EconPapers    
Economics at your fingertips  
 

The Evolving Link between Oil Prices and U.S. Consumer Spending

Nida Cakir Melek () and Robert Vigfusson ()

Economic Review, 2021, vol. v.106, issue no.1, 55 pages

Abstract: Oil prices have fluctuated widely since the 1970s. Historically, consumers have tended to increase spending on non-oil goods and services when oil prices decline and cut back on such spending when oil prices rise. However, this relationship may have changed more recently. The U.S. oil sector has increased in importance in the last decade, and consequently the United States has become less reliant on oil imports. Moreover, gasoline expenditures have fallen as a share of households’ budgets. As a result, price swings may no longer have the same effect on U.S. consumption. Nida Çakır Melek and Robert J. Vigfusson look at two channels through which oil price changes affect consumption—the discretionary income channel and the oil producer channel—and provide evidence that the effect of oil price changes on consumption has become more muted. Their analysis suggests changes in oil prices are less likely to yield major changes in consumption, even among lower-income households.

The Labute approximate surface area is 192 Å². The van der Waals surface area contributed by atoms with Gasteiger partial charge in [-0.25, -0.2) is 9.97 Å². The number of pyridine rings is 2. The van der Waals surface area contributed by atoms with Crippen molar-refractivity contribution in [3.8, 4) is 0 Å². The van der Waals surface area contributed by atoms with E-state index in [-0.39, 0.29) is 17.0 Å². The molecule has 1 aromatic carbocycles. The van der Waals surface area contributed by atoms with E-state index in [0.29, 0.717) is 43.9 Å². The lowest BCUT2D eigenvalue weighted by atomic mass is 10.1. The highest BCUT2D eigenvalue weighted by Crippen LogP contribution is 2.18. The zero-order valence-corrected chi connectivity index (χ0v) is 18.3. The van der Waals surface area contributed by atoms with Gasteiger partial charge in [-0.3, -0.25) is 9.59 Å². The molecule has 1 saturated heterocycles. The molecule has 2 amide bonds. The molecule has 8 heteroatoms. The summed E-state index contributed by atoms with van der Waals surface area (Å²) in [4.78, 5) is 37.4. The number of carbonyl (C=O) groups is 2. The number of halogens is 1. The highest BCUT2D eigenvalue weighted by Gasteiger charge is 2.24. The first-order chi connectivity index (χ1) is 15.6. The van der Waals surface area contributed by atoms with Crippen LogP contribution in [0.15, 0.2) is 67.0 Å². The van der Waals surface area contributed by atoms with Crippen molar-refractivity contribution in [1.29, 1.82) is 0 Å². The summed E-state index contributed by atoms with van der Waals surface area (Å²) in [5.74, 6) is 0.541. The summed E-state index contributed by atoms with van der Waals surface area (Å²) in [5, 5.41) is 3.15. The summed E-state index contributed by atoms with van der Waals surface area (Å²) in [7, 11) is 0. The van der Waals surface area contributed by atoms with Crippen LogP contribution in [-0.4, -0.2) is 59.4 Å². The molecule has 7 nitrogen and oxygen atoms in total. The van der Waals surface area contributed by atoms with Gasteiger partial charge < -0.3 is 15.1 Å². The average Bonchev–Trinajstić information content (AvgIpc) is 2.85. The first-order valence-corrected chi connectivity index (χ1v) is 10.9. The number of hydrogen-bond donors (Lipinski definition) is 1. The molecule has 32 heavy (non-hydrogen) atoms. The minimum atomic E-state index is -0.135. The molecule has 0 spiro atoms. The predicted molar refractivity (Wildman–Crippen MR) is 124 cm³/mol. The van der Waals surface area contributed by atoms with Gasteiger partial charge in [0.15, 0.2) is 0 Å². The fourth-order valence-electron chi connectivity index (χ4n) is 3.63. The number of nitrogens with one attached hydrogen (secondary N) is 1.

Keywords: Oil; prices (search for similar items in EconPapers)
JEL-codes: P22 Q41 (search for similar items in EconPapers)
Date: 2021
References: Add references at CitEc
Citations: Track citations by RSS feed

Downloads: (external link)
https://www.kansascityfed.org/documents/7910/1q21ercakirmelekvigfusson.pdf Full text (application/pdf)
Our link check indicates that this URL is bad, the error code is: 403 Forbidden
https://kansascityfed.org/research/economic-review ... s-consumer-spending/ (text/html)
Our link check indicates that this URL is bad, the error code is: 403 Forbidden

Related works:
This item may be available elsewhere in EconPapers: Search for items with the same title.

Export reference: BibTeX RIS (EndNote, ProCite, RefMan) HTML/Text

Persistent link: https://EconPapers.repec.org/RePEc:fip:fedker:91862

Ordering information: This journal article can be ordered from

DOI: 10.18651/ER/v106n1CakirMelekVigfusson

Access Statistics for this article

More articles in Economic Review from Federal Reserve Bank of Kansas City Contact information at EDIRC.
Bibliographic data for series maintained by ().

 
Page updated 2021-10-19
Handle: RePEc:fip:fedker:91862